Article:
Pipeline Road and surroundings - the best place for Panama Birds & Wildlife Photos of 2015 (pt. 5)
In this post we continue our coverage of the Pipeline Road; the place selected as Panama Birds & Wildlife Photos' Best Place of 2015. Now we travel out of the forest to the surrounding areas of this world famous road. Mainly to the also famous Ammo Dump Pond, a small marsh en-route to Pipeline Road. Its name was given by the USA Army when they controlled the area, allegedly because the wetland was close to the place in which they used to store ammo (short for ammunition). Is of our understanding that currently, the Panama Canal Authority stores explosives there but don't worry, the storage area is not really close to the birding area, and access to the Canal facilities are restricted.
We also traveled on several occasions to Summit Ponds, a name given by Americans too, which is located on a remaining patch of what used to be the Old Road to Gamboa, close to Summit Park, and finally to Calamito Lake located inside the concession area of Panama Rainforest Discovery Center. Both great birding areas on their own, were we have made tons of pictures before. Disregarding that fact, most of the pictures below were made in Ammo Dump Pond.
Bat Falcon (Falco rufigularis). We observed a couple, which we presume were mating, over several weeks perched high on a dead tree close to the Ammo Dump Pond. We did our best effort to get this picture of one of them. Unfortunately the angle was not that good. This small dark bird of prey is a resident in tropical Mexico, Central and South America and Trinidad. It inhabits open woodlands and forest clearings, and perch conspicuously on high open snags, from which they launch aerial attacks on their prey. They hunt bats, birds and large insects such as dragonflies. The smaller male takes more insects, and the female more birds and bats. The flight is direct and powerful. This falcon is partly crepuscular, as the bats in its diet suggest. In Panama it's uncommon and found countrywide in rivers and edge of forest, semi open areas, from lowlands to middle elevations.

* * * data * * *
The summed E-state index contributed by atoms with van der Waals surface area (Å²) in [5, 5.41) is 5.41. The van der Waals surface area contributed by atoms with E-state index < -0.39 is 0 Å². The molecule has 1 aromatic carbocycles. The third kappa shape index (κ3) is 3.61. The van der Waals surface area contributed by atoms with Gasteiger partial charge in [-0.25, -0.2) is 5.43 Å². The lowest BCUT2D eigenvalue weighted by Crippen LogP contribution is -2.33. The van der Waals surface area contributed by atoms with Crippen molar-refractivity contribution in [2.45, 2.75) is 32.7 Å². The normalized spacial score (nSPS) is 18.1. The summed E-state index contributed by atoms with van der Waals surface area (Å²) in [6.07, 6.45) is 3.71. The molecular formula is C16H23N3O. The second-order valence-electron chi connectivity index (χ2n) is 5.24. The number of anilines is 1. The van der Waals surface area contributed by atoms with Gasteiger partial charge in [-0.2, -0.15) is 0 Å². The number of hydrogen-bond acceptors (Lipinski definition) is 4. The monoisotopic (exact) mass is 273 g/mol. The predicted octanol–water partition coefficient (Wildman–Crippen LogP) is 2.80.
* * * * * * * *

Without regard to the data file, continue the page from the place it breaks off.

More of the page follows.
Green Kingfisher (Chloroceryle americana) females have buff-white underparts with two green chest bands, the lower of which links to the green spotting along the sides of the belly.
Pied-billed Grebe (Podilymbus podiceps)
Plain-colored Tanager (Tangara inornata) is unusual among the colourful congeneric Tangaras. It is a plain grey bird with dark wings and tail, and a blue shoulder patch that is usually hidden when the bird is perched.
Tropical Kingbird (Tyrannus melancholicus)
Purple Gallinule (Porphyrio martinicus) is a "swamp hen" in the rail family, Rallidae. Other rails (White-throated Crake and Sora) can be seen or heard at the Ammo Dump Pond too but vegetation difficults getting good pictures. Gallinules tend to be more conspicuos and often perch as this moulting individual.
Rufescent Tiger Heron (Tigrisoma lineatum) - juvenile
Rufescent Tiger Heron (Tigrisoma lineatum) - adult
The jackpot of these photographic trips was a "family" of Rufescent Tiger Herons (Tigrisoma lineatum). On one occasion we observed three individuals. The first that caught our attention was a juvenile perched low in the closest edge of the pond. In our experience young ones tend to be less shy and more conspicuos than adults. The other two were adults, one perched high in a tree on the far edge of the marsh (not pictured), and another one foraging in the marsh. We waited as much as we could expecting to get a shot catching a prey (fish, frog, snake, etc) but it never happened.
The genus name Tigrisoma is a combination of two Greek words: tigris, meaning "tiger" and soma, meaning "body". This is one of the three species of Tiger Herons, all occurring in Panama. The adult is relatively easy to distinguish from fasciated and bare-throated tiger herons, as it is rufous (rather than primarily gray) on the head and neck. Young birds, however, are much more difficult to identify.
The adult's head, neck and chest are dark rufous, with a white stripe down the center of the foreneck. The remainder of its upperparts are brownish with fine black vermiculation. The juvenile bird is rusty-buff overall, coarsely barred with black; the buff and black banding on its wings is especially pronounced. It takes five years to acquire adult plumage.
In Panama the rufescent tiger heron is common in wet pastures, marshes, swampy forest, edges of ponds in lowlands on entire Caribbean slope and eastern Pacific slope.